REBECCA ROBERTS, Host:

From NPR News, this is All Things Considered. I'm Rebecca Roberts. Israel's announcement today that it would impose a cease-fire in Gaza was greeted with relief by American officials. Secretary of State Condoleezza Rice issued a statement urging both sides to end their attacks immediately. Rice, just like everyone working for her boss, President Bush, is just three days from leaving office. Some of those Bush administration officials, such as the director of U.S. Foreign Assistance, still have urgent issues on their plates, like getting aid to the Palestinians in Gaza or to cholera victims in Zimbabwe. NPR's Michele Kelemen reports.

MICHELE KELEMEN: As both the director of U.S. Foreign Assistance and the head of the U.S. Agency for International Development, Henrietta Fore has been spending her final days on the job making sure trucks with food, fuel and plastic sheeting make it into Gaza during the brief, daily breaks in Israel's military offensive against Hamas. She's also trying to raise alarms about a humanitarian crisis in Zimbabwe, where, she says, 1,700 people have died of cholera, a treatable disease.

Ms. HENRIETTA FORE (Director, U.S. Foreign Assistance, USAID): The death toll in Zimbabwe is needless. It was a failure of the state, pure and simple. And we have been working very hard there, but all 10 provinces now have cholera in Zimbabwe. This is something that the government must take action on.

KELEMEN: Trying to get Robert Mugabe's government to deal with this health crisis has been one of her major frustrations. In an exit interview in her office at the State Department, Fore said there have been other difficult times, especially when a cyclone hit Myanmar last year and the military junta initially blocked foreign assistance for an impoverished population.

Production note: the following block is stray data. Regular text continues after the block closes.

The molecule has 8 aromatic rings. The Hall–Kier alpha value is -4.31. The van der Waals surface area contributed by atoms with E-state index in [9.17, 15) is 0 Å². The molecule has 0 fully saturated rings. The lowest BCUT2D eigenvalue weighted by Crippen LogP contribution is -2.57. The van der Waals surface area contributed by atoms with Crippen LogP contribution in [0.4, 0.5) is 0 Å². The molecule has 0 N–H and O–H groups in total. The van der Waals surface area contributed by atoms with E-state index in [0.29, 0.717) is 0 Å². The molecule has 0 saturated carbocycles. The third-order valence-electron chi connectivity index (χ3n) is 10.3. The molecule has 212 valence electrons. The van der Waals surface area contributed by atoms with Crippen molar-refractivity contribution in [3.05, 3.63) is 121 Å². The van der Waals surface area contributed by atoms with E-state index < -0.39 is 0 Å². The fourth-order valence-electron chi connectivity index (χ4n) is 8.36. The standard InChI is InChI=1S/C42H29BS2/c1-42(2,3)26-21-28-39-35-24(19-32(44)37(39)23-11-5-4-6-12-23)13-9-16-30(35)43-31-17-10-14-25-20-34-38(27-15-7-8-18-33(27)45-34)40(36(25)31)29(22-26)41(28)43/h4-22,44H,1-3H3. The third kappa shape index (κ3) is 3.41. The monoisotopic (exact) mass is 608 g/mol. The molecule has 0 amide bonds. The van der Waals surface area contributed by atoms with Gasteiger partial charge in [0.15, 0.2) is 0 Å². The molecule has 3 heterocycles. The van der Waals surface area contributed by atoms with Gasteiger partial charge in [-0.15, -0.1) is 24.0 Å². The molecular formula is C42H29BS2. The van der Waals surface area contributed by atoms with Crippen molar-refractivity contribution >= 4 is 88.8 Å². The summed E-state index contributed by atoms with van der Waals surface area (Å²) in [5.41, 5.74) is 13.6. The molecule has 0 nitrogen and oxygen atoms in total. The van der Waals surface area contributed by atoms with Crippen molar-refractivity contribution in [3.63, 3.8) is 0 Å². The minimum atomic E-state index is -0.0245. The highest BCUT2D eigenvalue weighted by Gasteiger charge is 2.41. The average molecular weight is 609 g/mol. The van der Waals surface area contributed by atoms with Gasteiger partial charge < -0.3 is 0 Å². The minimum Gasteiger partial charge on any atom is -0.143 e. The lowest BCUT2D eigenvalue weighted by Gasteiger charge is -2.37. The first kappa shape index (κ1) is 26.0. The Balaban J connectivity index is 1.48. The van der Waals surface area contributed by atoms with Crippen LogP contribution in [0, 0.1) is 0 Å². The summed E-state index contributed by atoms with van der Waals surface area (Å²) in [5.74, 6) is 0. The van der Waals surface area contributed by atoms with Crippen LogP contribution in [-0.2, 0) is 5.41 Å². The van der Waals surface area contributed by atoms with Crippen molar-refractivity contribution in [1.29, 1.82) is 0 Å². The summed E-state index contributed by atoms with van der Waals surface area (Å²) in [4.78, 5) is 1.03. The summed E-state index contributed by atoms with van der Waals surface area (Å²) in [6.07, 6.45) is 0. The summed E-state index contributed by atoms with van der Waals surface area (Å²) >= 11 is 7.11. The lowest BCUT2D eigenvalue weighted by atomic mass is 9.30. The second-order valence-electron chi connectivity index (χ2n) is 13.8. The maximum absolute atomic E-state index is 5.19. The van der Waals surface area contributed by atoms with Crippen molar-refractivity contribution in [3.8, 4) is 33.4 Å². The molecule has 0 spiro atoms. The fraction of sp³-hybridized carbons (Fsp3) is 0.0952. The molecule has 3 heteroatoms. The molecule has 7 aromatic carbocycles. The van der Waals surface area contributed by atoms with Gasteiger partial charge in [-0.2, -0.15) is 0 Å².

Ms. FORE: They had so little, and they lost all of it. So how do you, as a nation halfway around the world, come to help?

KELEMEN: In that case, it took a lot of outside pressure. Fore has been on the job for only a couple of years, but worked in other capacities in the Bush administration. She credits the administration for paying a lot of attention to humanitarian issues and development.

Ms. FORE: We have tripled foreign assistance worldwide, doubling it in Latin America and nearly quadrupling it in Africa. It has been creative with the Millennium Challenge Corporation and the president's initiative for emergency relief in HIV-AIDS, in malaria. And there are some very good, new models.

KELEMEN: Models that the incoming Obama administration are planning to build on, though it's likely to reorganize the bureaucratic structures of these programs. Development was a major topic at Tuesday's Senate confirmation hearing for Secretary of State-designate Hillary Clinton. She stressed the moral and strategic reasons to continue aiding the world's poor.

Ms. HILLARY CLINTON (Nominee, Secretary of State, President-elect Obama Administration): Then, a particular concern to me is the plight of women and girls who comprise the majority of the world's unhealthy, unschooled, unfed and unpaid.

KELEMEN: Hillary Clinton also talked about how the Defense Department has taken on too much of the job of rebuilding Iraq and Afghanistan. The outgoing head of the U.S. Agency for International Development, Henrietta Fore, says the incoming team will find that the civilian capacity in the U.S. government is far too small for the world's demands.

Ms. FORE: I don't think a day has gone by when I have not noticed how small our staff is. There are skills that you need in the world of development, economists and engineers, and environmentalists and health workers, and education specialists, and economic specialists for micro-enterprise, and budding entrepreneurs and humanitarian-crisis specialists. We have needed all of them.

KELEMEN: Right now, she says, USAID has just 1,000 foreign service officers. Fore has laid the groundwork to double that. Michele Kelemen, NPR News, Washington.

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